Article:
Reader states he is ‘appalled’ with Zachary’s opioid crisis response
I am frankly appalled by (GOP state Rep.) Jason Zachary’s response to the opioid crisis, not that prayer isn’t warranted in every condition, but that it’s the only response he offers.
Throwing one’s hands up in despair and saying the “issue” of deaths due to drugs has moved beyond the government’s ability to intervene is the last response we need from an elected official. Government does indeed have a major role to play in providing treatment for addiction. Expansion of Medicaid would have provided billions of dollars for treatment of this and other chronic health issues here in Tennessee.
After a recent symposium on healthcare, an incumbent state senator told me that he thought Tennessee had lost out on almost 8 billion dollars in our tax revenues sent to other states with expanded Medicaid. All of those dollars could have been returned to Tennessee instead. Eleven rural hospitals would have been kept open, jobs would have remained in communities and local economies would have thrived instead of failed.
Healthy people fuel a healthy economy. Jason Zachary failed in his responsibility to serve District 14 and the State when he voted against the expansion of Medicaid. There was absolutely no cost involved in the expansion.
Our taxes would have been returned to our state to fund the programs that are so critically needed to treat not only opiate addiction, but chronic health conditions accompanying poverty — obesity and diabetes to name two. In reality there are few families who have escaped the scourge of the drug addiction crisis.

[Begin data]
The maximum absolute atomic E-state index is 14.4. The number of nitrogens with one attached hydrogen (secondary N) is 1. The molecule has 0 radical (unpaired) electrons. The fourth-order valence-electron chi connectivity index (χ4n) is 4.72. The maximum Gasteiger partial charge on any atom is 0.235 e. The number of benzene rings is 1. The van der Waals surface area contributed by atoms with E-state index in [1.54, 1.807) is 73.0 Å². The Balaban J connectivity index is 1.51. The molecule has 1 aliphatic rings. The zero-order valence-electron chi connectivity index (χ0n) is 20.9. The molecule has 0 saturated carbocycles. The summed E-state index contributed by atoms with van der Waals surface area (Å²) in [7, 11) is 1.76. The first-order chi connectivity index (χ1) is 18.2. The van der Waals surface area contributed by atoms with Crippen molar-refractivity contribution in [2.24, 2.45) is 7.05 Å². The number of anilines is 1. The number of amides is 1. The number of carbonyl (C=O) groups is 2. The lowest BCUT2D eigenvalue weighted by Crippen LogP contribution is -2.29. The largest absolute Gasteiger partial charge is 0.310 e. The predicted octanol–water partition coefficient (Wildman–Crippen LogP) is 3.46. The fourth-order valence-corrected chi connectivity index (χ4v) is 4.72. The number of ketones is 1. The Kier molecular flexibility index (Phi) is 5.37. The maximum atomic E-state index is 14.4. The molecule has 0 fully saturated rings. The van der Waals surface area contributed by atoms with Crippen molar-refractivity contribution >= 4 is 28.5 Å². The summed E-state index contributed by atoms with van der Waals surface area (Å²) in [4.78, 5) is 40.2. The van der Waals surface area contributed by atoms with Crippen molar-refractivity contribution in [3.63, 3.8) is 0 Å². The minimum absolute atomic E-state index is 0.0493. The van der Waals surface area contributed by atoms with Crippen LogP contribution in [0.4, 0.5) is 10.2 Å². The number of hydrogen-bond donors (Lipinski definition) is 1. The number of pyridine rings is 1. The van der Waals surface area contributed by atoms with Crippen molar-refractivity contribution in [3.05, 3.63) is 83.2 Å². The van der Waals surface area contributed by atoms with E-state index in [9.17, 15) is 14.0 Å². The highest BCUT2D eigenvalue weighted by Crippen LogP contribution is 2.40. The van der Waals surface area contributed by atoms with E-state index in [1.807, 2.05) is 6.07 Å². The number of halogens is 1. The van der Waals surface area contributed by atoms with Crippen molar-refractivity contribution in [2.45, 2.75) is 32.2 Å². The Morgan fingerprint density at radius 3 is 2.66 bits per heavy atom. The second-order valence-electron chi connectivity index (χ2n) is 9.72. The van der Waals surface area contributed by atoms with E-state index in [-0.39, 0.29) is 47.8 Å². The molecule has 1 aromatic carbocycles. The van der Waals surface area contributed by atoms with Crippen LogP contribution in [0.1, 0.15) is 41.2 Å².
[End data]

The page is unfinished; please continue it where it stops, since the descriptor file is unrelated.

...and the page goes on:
The abuse of opiate medication has been facilitated by the FDA’s approval of these drugs and the Pharmaceutical industry’s misrepresentation of their addictive properties for decades. Government does indeed owe us a response.
We must elect representatives to our state government who will vote to fund programs that will make the quality of life of all Tennesseans better. Please support Justin Davis for our Representative in State House District 14, a man who will not run from the drug epidemic, but will demand accountability from the government, rely on the expertise of those in the field of addiction treatment and demand that our tax dollars be returned to our state for the good of the people who need them most. That is my prayer.
P.S.: After I wrote the letter, but before sending it, I retrieved my farragutpress from the newspaper tube. I was pleasantly surprised to see your article on the Recovery Ministry at Concord United Methodist Church. My letter is not to imply that we don’t also need community based programs, and I applaud Concord United Methodist for running headlong into the fray.
I felt strongly that Gov. (Bill) Haslam’s Insure Tennessee program was the answer to many of the healthcare issues critical to our marginalized citizens. To see Jason Zachary, who worked to defeat it, post that he was contacting pastors for prayer and the issue was beyond the government’s ability to fix, struck me as completely hypocritical. The government is culpable, as I said, but I am also thankful for community programs that aren’t waiting for the government to step up.
Marcia L. Power